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Trade agreements as door-openers
– by Sarah Schneider, Armin Paasch
© Ron Giling/Lineair
A retailer in Burkina Faso sells Dutch products, including milk powder, in his small store.
This kind of substitute normally does not have the same nutritional value as whole milk. However, that is not indicated on the packaging. European milk powder is crowding out whole milk produced by local dairy farmers. Their businesses are at risk. Things may become worse if the projected Economic Partnership Agreement (EPA) requires the elimination of relevant import duties within five years. The EU wants to conclude the EPA with the Economic Community of West African States (ECOWAS). Ghana is an ECOWAS member, and has already signed a separate interim EPA committing to do this by 2021.
Trade agreements do not just eliminate agricultural tariffs. They also include service and investment provisions, which facilitate the expansion of European and US supermarket chains and thus increase sales opportunities for multinational food companies. In the negotiations for a trade agreement with India, which began in 2007, a top priority for the EU was to agree investment provisions to allow European supermarket chains such as Carrefour, Tesco or the German Metro Group to open stores in India. This provoked massive protests not only from Indian street traders but also from farmers, who feared exposure to ruinous competition from European manufactured products. The negotiations were suspended in 2013, although the EU has recently confirmed its intention to resume them.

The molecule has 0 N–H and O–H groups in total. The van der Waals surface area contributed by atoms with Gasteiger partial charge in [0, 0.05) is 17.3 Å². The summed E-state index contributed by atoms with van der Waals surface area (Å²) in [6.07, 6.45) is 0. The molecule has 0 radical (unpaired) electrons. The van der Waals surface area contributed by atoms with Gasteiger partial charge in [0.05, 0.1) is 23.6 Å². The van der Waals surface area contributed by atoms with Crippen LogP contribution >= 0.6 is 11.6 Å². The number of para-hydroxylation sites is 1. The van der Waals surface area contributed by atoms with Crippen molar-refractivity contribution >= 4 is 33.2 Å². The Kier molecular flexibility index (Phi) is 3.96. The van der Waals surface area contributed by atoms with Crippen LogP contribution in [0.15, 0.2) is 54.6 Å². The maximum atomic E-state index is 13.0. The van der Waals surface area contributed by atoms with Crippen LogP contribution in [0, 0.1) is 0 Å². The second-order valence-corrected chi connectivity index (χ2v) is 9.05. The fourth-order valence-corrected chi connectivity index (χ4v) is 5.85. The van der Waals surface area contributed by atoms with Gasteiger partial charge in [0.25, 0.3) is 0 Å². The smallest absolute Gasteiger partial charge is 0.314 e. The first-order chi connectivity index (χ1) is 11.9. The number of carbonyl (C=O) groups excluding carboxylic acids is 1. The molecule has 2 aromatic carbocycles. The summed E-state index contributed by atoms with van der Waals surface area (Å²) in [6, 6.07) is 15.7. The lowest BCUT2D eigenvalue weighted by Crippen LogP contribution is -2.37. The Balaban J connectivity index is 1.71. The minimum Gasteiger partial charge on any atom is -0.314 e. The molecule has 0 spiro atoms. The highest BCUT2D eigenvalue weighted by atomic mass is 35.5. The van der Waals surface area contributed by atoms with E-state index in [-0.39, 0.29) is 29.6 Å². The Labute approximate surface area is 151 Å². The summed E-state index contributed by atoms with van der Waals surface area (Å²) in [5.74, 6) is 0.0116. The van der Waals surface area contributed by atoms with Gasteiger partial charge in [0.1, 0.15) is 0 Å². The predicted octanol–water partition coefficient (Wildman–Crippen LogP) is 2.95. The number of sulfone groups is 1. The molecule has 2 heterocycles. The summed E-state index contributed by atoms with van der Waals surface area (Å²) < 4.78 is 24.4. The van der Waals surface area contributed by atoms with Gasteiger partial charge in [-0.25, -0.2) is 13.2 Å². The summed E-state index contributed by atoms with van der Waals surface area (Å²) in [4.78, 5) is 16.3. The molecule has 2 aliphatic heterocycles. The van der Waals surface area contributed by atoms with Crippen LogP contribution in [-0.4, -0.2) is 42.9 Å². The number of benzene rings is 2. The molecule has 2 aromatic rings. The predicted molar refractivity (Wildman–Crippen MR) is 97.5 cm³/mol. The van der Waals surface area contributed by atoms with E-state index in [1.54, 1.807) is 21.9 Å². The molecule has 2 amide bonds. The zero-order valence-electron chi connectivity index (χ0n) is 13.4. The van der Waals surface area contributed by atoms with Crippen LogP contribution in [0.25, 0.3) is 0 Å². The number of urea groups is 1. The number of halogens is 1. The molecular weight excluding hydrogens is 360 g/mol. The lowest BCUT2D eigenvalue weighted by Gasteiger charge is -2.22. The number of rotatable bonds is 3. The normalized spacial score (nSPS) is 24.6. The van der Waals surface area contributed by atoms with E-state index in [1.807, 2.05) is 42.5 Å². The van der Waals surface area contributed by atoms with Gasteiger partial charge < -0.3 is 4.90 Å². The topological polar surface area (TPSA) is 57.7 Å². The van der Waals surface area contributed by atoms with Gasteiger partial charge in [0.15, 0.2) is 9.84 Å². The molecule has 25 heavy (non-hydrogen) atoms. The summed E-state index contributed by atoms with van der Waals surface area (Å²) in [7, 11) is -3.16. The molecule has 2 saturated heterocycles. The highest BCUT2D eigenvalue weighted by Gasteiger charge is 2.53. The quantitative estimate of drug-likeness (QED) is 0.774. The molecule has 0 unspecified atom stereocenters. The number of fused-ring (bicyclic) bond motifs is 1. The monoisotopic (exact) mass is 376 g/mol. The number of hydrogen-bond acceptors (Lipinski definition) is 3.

In June last year, the EU reached an agreement in principle on a trade deal with four members of the regional association Mercosur. The members are Argentina, Brazil, Paraguay and Uruguay. However, the agreement is not likely to be ratified any time soon. It contains a chapter on services that could make it easier for European supermarket chains to establish a presence in Paraguay and possibly Uruguay, whereas the Mercosur members would mainly export agricultural commodities, including biofuels. No account is taken of local food systems or the right to food – especially for vulnerable groups such as indigenous communities and landless victims of agribusiness expansion.